Anything Goes With GOES-R


The song “Anything Goes” is a classic from the musical “Guys and Dolls,” originally staged in 1934. Its lyrics are full of wit, double-entendres and sexual innuendos that speak to contemporary audiences. The music and lyrics were composed by the renowned composer/lyricist Cole Porter. He is one of only a few people to have written both music and words for popular songs.

The National Oceanic and Atmospheric Administration (NOAA) has operated geostationary operational environmental satellites (GOES) since 1975. These spacecraft hover in a geosynchronous orbit 35,790 kilometers (22,300 miles) above Earth and continuously monitor atmospheric conditions. GOES data has led to improved weather forecasts, including those for tropical storms and hurricanes. Its products also support search and rescue operations, as well as a better understanding of long-term climate conditions.

GOES satellites are designed to operate for up to 14 years. The GOES-R series of satellites will provide a wide array of regional environmental imagery and specialized meteorological, oceanographic, solar-geophysical, and other data to central processing centers and direct users. GOES-R will feature enhanced capability, reduced latency, and full hemispheric coverage.

The GOES-R series of satellites is being developed to replace the aging GOES A through C spacecraft, which have been in orbit for more than 40 years. The first of these GOES-R satellites, called GOES 16 or GOES-R 1, is scheduled to be launched in 2018. It will join the existing three GOES satellites in geostationary orbit and will be known as GOES West.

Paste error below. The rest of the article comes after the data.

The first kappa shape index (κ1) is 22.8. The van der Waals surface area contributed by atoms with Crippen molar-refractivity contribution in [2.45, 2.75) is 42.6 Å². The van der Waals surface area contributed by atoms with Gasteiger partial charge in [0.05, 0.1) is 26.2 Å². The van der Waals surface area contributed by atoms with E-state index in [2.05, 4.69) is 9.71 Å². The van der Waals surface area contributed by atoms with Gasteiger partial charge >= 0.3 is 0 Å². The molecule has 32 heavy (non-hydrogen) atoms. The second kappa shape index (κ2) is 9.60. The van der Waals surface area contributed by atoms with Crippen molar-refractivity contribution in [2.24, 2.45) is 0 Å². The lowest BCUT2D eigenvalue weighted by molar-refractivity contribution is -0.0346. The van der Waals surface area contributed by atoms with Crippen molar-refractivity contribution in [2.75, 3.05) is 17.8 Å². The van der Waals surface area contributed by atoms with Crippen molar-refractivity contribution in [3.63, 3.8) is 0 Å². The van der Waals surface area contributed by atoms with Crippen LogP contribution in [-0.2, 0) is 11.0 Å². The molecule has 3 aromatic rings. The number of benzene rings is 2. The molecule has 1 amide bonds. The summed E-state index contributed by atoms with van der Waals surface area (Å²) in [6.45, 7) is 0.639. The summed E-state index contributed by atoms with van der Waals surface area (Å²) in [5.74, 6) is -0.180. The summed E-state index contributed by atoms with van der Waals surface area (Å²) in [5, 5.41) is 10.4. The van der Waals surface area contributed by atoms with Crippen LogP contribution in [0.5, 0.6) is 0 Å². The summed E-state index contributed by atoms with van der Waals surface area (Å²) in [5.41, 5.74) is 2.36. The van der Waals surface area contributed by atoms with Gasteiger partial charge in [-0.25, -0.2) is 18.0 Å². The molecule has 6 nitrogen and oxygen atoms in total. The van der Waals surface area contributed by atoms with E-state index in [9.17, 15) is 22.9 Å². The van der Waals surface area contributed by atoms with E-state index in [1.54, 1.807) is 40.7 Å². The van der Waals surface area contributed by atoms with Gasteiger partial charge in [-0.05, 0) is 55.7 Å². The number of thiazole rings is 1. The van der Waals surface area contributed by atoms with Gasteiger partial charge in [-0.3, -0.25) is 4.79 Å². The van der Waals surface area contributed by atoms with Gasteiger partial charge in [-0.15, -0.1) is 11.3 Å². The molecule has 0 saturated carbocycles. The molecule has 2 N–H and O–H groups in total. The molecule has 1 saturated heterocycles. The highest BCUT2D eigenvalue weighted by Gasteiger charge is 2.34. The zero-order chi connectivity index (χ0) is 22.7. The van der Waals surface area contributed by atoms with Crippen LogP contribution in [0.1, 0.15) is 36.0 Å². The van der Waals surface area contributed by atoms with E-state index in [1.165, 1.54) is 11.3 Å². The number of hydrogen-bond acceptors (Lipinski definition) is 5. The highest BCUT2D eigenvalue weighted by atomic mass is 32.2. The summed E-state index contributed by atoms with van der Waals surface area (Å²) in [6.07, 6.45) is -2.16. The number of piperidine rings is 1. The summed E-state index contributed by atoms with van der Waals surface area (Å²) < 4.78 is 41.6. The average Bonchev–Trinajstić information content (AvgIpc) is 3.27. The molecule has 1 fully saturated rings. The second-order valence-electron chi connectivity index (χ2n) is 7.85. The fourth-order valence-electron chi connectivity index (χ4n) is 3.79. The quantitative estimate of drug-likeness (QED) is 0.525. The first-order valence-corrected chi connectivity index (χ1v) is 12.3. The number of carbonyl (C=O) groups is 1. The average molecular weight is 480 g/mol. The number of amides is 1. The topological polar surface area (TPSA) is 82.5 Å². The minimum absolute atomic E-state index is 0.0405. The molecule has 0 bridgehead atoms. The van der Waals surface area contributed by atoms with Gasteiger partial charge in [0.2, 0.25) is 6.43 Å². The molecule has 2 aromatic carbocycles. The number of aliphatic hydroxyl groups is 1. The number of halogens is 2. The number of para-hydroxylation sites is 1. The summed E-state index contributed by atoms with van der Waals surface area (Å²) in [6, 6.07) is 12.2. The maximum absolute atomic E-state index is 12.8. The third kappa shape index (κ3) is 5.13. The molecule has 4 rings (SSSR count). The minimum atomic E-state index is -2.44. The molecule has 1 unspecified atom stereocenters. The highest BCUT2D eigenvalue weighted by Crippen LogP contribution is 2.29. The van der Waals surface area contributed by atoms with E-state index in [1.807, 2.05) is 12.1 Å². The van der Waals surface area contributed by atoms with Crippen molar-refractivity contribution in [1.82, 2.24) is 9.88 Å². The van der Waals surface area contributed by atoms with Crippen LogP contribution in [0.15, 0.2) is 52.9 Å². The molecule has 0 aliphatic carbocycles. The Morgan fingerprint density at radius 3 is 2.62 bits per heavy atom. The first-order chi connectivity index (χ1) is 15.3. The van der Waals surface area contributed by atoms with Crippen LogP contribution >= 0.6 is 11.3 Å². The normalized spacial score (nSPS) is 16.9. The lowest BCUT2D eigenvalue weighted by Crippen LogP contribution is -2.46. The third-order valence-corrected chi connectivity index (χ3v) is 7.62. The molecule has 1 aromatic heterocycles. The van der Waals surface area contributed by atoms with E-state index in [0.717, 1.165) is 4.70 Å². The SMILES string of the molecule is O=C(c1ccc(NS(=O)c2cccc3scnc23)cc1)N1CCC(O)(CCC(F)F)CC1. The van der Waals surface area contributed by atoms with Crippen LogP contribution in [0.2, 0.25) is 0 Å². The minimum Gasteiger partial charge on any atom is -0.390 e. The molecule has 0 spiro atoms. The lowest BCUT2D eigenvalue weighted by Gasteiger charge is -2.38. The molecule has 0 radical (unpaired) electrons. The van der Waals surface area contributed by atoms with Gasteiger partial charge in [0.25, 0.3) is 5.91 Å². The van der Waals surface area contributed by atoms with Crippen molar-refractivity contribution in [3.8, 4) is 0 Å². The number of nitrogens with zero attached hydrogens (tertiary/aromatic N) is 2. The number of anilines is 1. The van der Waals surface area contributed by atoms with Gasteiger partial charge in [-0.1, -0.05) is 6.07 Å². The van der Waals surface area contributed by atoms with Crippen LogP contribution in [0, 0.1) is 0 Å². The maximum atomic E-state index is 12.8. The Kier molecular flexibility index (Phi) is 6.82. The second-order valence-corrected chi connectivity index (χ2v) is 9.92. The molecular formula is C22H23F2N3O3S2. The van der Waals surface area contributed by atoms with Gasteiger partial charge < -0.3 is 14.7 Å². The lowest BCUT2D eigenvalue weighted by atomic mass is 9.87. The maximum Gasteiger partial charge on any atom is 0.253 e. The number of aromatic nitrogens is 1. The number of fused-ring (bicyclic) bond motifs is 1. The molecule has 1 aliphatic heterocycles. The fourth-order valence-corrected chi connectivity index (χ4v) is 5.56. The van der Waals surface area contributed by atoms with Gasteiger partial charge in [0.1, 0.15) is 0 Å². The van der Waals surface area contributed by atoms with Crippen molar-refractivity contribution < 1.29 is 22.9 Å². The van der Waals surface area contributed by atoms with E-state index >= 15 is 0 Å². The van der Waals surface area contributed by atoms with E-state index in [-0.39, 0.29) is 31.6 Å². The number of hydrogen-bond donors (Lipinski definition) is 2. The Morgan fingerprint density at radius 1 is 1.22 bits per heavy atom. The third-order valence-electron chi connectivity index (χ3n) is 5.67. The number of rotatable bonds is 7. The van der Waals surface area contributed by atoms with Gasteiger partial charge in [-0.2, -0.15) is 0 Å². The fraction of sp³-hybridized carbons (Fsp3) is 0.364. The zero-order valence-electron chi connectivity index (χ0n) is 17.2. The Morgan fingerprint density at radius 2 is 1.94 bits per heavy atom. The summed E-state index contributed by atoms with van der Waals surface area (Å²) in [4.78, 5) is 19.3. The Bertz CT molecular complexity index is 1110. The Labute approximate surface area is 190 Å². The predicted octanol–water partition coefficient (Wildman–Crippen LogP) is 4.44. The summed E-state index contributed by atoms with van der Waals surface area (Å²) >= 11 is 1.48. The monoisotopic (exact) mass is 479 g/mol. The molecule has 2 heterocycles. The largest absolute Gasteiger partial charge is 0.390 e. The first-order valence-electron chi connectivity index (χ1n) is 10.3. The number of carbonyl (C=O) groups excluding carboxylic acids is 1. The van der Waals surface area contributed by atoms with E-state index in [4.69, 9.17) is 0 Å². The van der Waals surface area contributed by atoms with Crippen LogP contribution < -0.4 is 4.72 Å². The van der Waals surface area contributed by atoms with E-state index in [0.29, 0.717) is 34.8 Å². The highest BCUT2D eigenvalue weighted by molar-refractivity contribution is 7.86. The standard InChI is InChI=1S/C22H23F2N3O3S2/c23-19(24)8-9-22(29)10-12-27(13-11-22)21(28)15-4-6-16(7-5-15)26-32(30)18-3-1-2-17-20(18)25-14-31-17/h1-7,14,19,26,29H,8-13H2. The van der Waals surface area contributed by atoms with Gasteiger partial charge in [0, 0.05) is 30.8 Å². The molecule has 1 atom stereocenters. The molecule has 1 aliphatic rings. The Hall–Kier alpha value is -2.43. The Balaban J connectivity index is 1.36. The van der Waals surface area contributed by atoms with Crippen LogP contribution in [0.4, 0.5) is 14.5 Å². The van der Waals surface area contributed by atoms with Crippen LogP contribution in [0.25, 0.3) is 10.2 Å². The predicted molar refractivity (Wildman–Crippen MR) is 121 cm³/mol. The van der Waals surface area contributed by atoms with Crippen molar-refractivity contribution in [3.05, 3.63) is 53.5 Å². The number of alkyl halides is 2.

In addition to imaging and radars, the GOES-R satellites will have a suite of instruments to provide real-time information on the near-Earth solar-terrestrial electromagnetic environment, including solar flares, geomagnetic storms and high-latitude space weather. This information is critical to military and commercial radio wave and satellite communication and navigation systems, as well as electric power networks, space station astronauts and high altitude aviators.

Each GOES-R satellite will carry two primary payload instruments: an imager and a sounder. The imager will sense infrared radiant energy and visible radiated solar energy that are reflected from the surface and atmosphere of Earth. The sounder will measure vertical atmospheric temperature and moisture profiles, as well as cloud top temperatures.

GOES-R 1 will be equipped with an Advanced Baseline Imager that has three times the number of spectral channels and five times the scanning speed of previous GOES satellites. It will also have the new SUVI (Solar UV Imager), EXIS (Extreme Ultraviolet and X-ray Irradiance Sensors) and SEISS (Space Environment Monitoring Instrument). These three sensors are all based on technology that was successfully demonstrated on the GOES-13 satellite in 2011.